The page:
The Nikon D90 features an updated 12.9 megapixel DX-format CMOS sensor (23.6 x 15.8 mm) which has a reputation for producing images that have a really smooth tone and low noise across a wide ISO sensitivity range. We did some night shooting with the camera, taking shots across a range of ISO settings at night to test it out.

Details can be made out quite clearly even at low light with D90's Active D-Lighting

The D90’s Active D-Lighting was set to Auto, and we could see that even in low light, details can be made out quite clearly with colours looking quite vibrant. We also tested out the camera at a very high ISO setting of 3200 and the pictures turned out quite smooth and fine with very minimum noise. There was little difference between the pictures shot at ISO 400 and ISO 3200.

Shot taken at low light with a ISO setting of 3200. Almost smooth with minimum noise.

Shot taken at low light with a ISO setting of 3200. Almost smooth with minimum noise.

The built-in flash is useful especially when you need some light for some close quarter shooting but any distance beyond a foot and you will have to put an external flash. The 18-105mm lens that I am using comes with a Vibration Reduction feature (image stabilisation) and this proves useful at times when you hands start to shake. It helps to stabilise the camera to produce minimum blurring.

I have some issues focusing with the AF when shooting at very low light. It takes a few seconds longer but switching it to AF-A (AF-Automatic) or the Manual mode focusing solves it. There isn’t much of a shutter lag as expected with such a camera and you can shoot normally even at low light.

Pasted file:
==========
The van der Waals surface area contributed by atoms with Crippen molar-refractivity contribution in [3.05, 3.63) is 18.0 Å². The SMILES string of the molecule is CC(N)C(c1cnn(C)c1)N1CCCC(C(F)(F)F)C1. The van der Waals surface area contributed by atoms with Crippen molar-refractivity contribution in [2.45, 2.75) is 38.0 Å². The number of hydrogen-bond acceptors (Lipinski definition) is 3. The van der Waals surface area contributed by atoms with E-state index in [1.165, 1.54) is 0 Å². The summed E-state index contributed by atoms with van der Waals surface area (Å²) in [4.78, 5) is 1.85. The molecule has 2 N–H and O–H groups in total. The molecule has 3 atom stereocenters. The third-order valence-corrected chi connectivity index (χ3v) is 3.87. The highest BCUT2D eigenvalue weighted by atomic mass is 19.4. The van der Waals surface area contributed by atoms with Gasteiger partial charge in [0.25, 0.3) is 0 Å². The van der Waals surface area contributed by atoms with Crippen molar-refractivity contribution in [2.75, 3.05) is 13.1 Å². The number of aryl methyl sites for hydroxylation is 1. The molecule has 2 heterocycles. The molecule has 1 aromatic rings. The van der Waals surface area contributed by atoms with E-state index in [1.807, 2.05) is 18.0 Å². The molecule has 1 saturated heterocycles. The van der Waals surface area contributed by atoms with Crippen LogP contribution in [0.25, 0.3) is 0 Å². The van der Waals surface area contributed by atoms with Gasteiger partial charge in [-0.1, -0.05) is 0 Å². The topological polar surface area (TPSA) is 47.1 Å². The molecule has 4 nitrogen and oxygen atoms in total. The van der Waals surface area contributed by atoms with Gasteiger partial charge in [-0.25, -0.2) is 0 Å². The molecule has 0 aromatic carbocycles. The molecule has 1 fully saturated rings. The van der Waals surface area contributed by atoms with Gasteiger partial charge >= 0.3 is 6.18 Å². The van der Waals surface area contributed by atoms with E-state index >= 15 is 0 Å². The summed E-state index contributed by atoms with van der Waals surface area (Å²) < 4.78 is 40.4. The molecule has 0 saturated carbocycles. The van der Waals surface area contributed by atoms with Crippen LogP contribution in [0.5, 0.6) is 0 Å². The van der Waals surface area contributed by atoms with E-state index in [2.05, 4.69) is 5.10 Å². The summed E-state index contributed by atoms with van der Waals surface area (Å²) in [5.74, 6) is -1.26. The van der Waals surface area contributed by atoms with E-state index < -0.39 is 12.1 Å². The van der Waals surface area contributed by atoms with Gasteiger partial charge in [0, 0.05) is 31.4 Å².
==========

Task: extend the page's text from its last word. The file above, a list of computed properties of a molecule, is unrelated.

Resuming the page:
Overall, the Nikon D90 is a good buy with a very sensitive CMOS image sensor and image processing technology for the price.

RRP: $1,988

Nikon D90 Specs

Dimensions Approx. 132 x 103 x 77 mm/5.2 x 4.1 x 3.0 in.
Weight Approx. 620 g/1 lb. 6 oz. without battery, memory card, body cap or monitor cover

Image sensor 23.6 x 15.8 mm CMOS sensor

Sensor Resolution 12.9 million

Shutter speed 1/4,000 to 30 s in steps of 1/3 or 1/2 EV, Bulb

Metering Matrix: 3D color matrix metering II (type G and D lenses); color matrix metering II (other CPU lenses) 10 • Center-weighted: Weight of 75% given to 6-, 8- or 10-mm circle in center of frame • Spot: Meters 3.5-mm circle (about 2% of frame) centered on selected focus point Range (ISO 100 equivalent, f/1.4 lens, 20°C/68°F) • Matrix or center-weighted metering: 0-20 EV • Spot metering: 2-20 EV

Flash Built-in flash Manual pop-up with button release

Battery One Rechargeable Li-ion

Battery EN-EL3e

HDMIStorage media SD memory cards, SDHC compliant

Live View AF modes Face priority AF, wide area AF, normal area AF Focus Contrast-detect AF anywhere in frame (camera selects focus point automatically when face priority AF is selected)

Active D-Lighting Can be selected from Auto, Extra high, High, Normal, Low or off Active

D-Lighting bracketing 2 frames

Depth-of-field preview



2 thoughts on “Shooting with the Nikon D90